(Ecofin Agency) - Private equity investors played it safe in the third quarter of 2023, as macroeconomic uncertainties persist in the global market.
Local and international private equity firms injected $1.2 billion into African companies in the third quarter of 2023, according to a report published on October 31 by the African Private Equity and Venture Capital Association (AVCA).
This amount, which is down 16% compared to the same period in 2022, brought the total PE investment on the continent in the first nine months of 2023 to $3.3 billion. The number of transactions over the period under review reached 91, down 34% compared to Q3 2022.
The "Private Capital Activity in Africa Q3 2023: A quarter in review" report links this slowdown to enduring global macroeconomic uncertainties. It emphasizes the detrimental impacts of various shocks associated with the conflict in Ukraine, leading to soaring inflation, increased exchange rates, currency shortages, and other challenges across the continent. Consequently, many private equity firms played it safe and adopted a more cautious approach, opting for smaller investment commitments.
Indeed, mega-deals were down across all asset classes. Similarly, between July 1 and September 30, 2023, no deals over $100 million were recorded in Africa in the private debt segment, which had been one of the main drivers of investment value growth in recent years.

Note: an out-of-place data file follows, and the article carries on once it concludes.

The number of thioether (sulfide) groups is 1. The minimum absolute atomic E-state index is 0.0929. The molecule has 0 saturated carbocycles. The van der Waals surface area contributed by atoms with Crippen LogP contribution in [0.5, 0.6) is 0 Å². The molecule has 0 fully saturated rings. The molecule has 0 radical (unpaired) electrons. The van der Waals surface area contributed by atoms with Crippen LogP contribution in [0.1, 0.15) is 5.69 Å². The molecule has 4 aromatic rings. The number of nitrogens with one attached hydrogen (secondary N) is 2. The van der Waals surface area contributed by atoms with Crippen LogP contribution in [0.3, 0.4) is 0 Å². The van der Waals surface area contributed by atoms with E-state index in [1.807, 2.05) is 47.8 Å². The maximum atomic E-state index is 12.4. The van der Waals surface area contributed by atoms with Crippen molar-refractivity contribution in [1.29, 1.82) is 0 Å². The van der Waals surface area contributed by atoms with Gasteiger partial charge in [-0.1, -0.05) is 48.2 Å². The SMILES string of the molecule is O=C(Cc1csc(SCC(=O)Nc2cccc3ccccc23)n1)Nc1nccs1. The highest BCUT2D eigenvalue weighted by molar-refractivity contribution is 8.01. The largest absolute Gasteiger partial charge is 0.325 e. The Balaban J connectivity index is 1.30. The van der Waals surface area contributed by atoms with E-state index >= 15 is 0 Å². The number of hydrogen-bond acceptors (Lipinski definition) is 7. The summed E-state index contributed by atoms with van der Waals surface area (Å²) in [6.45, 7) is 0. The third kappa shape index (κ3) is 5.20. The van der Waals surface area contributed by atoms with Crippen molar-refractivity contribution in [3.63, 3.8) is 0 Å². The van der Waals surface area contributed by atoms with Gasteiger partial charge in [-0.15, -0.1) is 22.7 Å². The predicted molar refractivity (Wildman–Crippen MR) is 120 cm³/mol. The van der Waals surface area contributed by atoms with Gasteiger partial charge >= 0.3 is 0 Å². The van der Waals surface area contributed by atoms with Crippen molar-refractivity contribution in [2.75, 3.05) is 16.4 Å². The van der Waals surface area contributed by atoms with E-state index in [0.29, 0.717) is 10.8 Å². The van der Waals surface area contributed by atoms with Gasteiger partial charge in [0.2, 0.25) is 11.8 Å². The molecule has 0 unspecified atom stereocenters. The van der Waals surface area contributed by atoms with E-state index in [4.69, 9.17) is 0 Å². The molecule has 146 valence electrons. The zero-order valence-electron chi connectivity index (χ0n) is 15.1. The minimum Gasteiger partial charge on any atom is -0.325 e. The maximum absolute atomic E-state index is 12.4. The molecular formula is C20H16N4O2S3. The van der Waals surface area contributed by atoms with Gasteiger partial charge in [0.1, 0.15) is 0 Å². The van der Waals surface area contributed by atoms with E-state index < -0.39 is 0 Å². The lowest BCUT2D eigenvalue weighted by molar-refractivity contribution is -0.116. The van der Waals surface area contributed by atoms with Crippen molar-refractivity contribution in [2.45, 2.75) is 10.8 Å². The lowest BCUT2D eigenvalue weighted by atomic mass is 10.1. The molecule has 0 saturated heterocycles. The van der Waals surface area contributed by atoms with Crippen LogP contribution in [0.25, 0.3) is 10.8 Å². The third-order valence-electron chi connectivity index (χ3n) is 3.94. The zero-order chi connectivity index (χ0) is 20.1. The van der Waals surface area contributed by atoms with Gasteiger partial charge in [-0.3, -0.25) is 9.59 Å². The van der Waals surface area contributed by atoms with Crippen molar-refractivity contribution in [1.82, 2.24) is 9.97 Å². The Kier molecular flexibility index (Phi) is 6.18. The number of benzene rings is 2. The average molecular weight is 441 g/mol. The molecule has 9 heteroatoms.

Sharp drop in the number of local PE investments in the first nine months of 2023
The value of private debt transactions was limited to $38 million in the third quarter of 2023, compared with $580 million in the same period of 2022. The distribution of investments by sub-region shows that Southern Africa accounted for 22% of the total amount in Q3 2023, ahead of West Africa (20%), East Africa (9%), North Africa (7%) and Central Africa (1%), and 39% of investments were made in companies operating in more than one of the continent's sub-regions.
By sector, the utilities sector attracted 30% of the total amount injected by private equity firms into African companies, ahead of the financial services (28%), commodities (12%), information technology (11%), manufacturing (8%), consumer staples (6%) and healthcare (4%).
The report also reveals that managers of funds dedicated to Africa raised a total of $3 billion in the first nine months of 2023. Of this amount, $1.2 billion was raised in final closings and $1.8 billion in interim closings.
Similarly, private equity funds operating in Africa made only 25 investments in the first nine months of the current year, compared with 82 in the same period last year, mainly due to the high volatility and uncertainty of the markets.